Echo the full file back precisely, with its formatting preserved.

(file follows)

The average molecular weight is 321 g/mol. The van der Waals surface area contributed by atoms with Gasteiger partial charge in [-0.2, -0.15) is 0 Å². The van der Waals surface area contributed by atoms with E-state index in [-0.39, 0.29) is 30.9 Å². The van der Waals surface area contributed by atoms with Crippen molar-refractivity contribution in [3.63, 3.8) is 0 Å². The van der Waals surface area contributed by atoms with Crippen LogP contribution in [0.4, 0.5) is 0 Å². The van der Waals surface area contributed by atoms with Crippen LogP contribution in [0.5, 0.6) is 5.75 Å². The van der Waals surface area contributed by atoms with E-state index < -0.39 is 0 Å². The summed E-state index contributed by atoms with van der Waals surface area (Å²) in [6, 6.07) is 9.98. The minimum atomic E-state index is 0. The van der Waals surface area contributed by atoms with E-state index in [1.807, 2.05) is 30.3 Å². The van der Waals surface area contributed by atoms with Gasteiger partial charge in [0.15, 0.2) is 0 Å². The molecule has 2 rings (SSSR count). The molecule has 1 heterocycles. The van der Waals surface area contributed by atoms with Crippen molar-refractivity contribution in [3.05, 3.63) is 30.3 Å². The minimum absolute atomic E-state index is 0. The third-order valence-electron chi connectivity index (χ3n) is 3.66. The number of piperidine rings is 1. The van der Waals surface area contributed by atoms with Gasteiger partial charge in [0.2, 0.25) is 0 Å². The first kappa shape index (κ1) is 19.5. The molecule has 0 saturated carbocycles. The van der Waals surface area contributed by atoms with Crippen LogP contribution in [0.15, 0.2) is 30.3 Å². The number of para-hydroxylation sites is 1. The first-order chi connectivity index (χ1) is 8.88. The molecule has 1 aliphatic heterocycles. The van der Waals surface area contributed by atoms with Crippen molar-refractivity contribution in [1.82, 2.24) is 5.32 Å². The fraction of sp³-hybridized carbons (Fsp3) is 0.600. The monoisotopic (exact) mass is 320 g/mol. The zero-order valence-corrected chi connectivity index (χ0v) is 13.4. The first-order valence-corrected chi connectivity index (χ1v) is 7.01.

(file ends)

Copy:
The average molecular weight is 321 g/mol. The van der Waals surface area contributed by atoms with Gasteiger partial charge in [-0.2, -0.15) is 0 Å². The van der Waals surface area contributed by atoms with E-state index in [-0.39, 0.29) is 30.9 Å². The van der Waals surface area contributed by atoms with Crippen molar-refractivity contribution in [3.63, 3.8) is 0 Å². The van der Waals surface area contributed by atoms with Crippen LogP contribution in [0.4, 0.5) is 0 Å². The van der Waals surface area contributed by atoms with Crippen LogP contribution in [0.5, 0.6) is 5.75 Å². The van der Waals surface area contributed by atoms with E-state index < -0.39 is 0 Å². The summed E-state index contributed by atoms with van der Waals surface area (Å²) in [6, 6.07) is 9.98. The minimum atomic E-state index is 0. The van der Waals surface area contributed by atoms with E-state index in [1.807, 2.05) is 30.3 Å². The van der Waals surface area contributed by atoms with Gasteiger partial charge in [0.15, 0.2) is 0 Å². The molecule has 2 rings (SSSR count). The molecule has 1 heterocycles. The van der Waals surface area contributed by atoms with Crippen molar-refractivity contribution in [3.05, 3.63) is 30.3 Å². The minimum absolute atomic E-state index is 0. The third-order valence-electron chi connectivity index (χ3n) is 3.66. The number of piperidine rings is 1. The van der Waals surface area contributed by atoms with Gasteiger partial charge in [0.2, 0.25) is 0 Å². The first kappa shape index (κ1) is 19.5. The molecule has 0 saturated carbocycles. The van der Waals surface area contributed by atoms with Crippen LogP contribution in [0.15, 0.2) is 30.3 Å². The number of para-hydroxylation sites is 1. The first-order chi connectivity index (χ1) is 8.88. The molecule has 1 aliphatic heterocycles. The van der Waals surface area contributed by atoms with Crippen molar-refractivity contribution in [1.82, 2.24) is 5.32 Å². The fraction of sp³-hybridized carbons (Fsp3) is 0.600. The monoisotopic (exact) mass is 320 g/mol. The zero-order valence-corrected chi connectivity index (χ0v) is 13.4. The first-order valence-corrected chi connectivity index (χ1v) is 7.01.